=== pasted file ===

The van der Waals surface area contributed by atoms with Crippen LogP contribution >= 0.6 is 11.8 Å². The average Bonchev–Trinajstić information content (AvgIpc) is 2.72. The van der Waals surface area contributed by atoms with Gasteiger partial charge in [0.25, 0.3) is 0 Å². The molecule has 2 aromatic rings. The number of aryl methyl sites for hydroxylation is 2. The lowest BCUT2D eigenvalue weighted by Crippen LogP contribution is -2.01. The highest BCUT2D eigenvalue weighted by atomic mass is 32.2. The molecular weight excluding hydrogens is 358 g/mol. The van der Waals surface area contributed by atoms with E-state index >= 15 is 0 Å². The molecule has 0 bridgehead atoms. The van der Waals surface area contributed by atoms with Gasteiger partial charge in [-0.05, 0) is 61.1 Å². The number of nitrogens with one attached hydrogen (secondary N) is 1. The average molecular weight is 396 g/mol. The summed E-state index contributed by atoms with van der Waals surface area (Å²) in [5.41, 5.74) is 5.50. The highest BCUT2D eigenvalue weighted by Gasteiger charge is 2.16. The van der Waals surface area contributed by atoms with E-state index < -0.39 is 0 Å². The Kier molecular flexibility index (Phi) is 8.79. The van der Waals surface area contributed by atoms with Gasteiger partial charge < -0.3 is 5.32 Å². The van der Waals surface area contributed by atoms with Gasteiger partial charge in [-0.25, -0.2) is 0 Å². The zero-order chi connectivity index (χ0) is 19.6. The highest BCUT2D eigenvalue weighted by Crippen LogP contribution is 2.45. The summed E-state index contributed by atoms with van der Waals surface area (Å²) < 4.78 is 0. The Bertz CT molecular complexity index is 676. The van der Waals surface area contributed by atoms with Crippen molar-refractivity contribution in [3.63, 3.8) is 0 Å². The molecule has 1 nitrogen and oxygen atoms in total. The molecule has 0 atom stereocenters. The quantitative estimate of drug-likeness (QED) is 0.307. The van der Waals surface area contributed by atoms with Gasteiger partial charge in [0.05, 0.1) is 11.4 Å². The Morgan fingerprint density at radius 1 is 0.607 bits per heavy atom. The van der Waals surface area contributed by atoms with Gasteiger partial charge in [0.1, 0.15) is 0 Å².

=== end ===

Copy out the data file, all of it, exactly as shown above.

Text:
The van der Waals surface area contributed by atoms with Crippen LogP contribution >= 0.6 is 11.8 Å². The average Bonchev–Trinajstić information content (AvgIpc) is 2.72. The van der Waals surface area contributed by atoms with Gasteiger partial charge in [0.25, 0.3) is 0 Å². The molecule has 2 aromatic rings. The number of aryl methyl sites for hydroxylation is 2. The lowest BCUT2D eigenvalue weighted by Crippen LogP contribution is -2.01. The highest BCUT2D eigenvalue weighted by atomic mass is 32.2. The molecular weight excluding hydrogens is 358 g/mol. The van der Waals surface area contributed by atoms with E-state index >= 15 is 0 Å². The molecule has 0 bridgehead atoms. The van der Waals surface area contributed by atoms with Gasteiger partial charge in [-0.05, 0) is 61.1 Å². The number of nitrogens with one attached hydrogen (secondary N) is 1. The average molecular weight is 396 g/mol. The summed E-state index contributed by atoms with van der Waals surface area (Å²) in [5.41, 5.74) is 5.50. The highest BCUT2D eigenvalue weighted by Gasteiger charge is 2.16. The van der Waals surface area contributed by atoms with E-state index < -0.39 is 0 Å². The Kier molecular flexibility index (Phi) is 8.79. The van der Waals surface area contributed by atoms with Gasteiger partial charge < -0.3 is 5.32 Å². The van der Waals surface area contributed by atoms with Gasteiger partial charge in [-0.25, -0.2) is 0 Å². The zero-order chi connectivity index (χ0) is 19.6. The highest BCUT2D eigenvalue weighted by Crippen LogP contribution is 2.45. The summed E-state index contributed by atoms with van der Waals surface area (Å²) < 4.78 is 0. The Bertz CT molecular complexity index is 676. The van der Waals surface area contributed by atoms with Crippen molar-refractivity contribution in [3.63, 3.8) is 0 Å². The molecule has 1 nitrogen and oxygen atoms in total. The molecule has 0 atom stereocenters. The quantitative estimate of drug-likeness (QED) is 0.307. The van der Waals surface area contributed by atoms with Gasteiger partial charge in [0.05, 0.1) is 11.4 Å². The Morgan fingerprint density at radius 1 is 0.607 bits per heavy atom. The van der Waals surface area contributed by atoms with Gasteiger partial charge in [0.1, 0.15) is 0 Å².